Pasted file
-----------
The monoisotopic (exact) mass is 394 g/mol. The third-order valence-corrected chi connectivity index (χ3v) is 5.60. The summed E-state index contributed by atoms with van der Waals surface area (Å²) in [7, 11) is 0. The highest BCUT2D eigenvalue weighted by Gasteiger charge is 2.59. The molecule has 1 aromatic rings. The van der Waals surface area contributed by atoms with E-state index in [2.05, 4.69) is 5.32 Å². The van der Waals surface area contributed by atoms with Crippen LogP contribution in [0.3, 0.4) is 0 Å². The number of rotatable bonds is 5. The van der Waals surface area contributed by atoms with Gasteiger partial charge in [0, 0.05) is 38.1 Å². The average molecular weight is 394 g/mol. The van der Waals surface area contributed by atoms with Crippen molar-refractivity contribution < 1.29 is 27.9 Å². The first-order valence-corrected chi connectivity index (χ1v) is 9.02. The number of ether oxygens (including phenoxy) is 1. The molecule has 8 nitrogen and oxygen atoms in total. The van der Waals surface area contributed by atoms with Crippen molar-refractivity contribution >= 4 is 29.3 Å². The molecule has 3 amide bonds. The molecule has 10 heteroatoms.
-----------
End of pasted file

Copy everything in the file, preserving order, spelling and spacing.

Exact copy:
The monoisotopic (exact) mass is 394 g/mol. The third-order valence-corrected chi connectivity index (χ3v) is 5.60. The summed E-state index contributed by atoms with van der Waals surface area (Å²) in [7, 11) is 0. The highest BCUT2D eigenvalue weighted by Gasteiger charge is 2.59. The molecule has 1 aromatic rings. The van der Waals surface area contributed by atoms with E-state index in [2.05, 4.69) is 5.32 Å². The van der Waals surface area contributed by atoms with Crippen LogP contribution in [0.3, 0.4) is 0 Å². The number of rotatable bonds is 5. The van der Waals surface area contributed by atoms with Gasteiger partial charge in [0, 0.05) is 38.1 Å². The average molecular weight is 394 g/mol. The van der Waals surface area contributed by atoms with Crippen molar-refractivity contribution < 1.29 is 27.9 Å². The first-order valence-corrected chi connectivity index (χ1v) is 9.02. The number of ether oxygens (including phenoxy) is 1. The molecule has 8 nitrogen and oxygen atoms in total. The van der Waals surface area contributed by atoms with Crippen molar-refractivity contribution >= 4 is 29.3 Å². The molecule has 3 amide bonds. The molecule has 10 heteroatoms.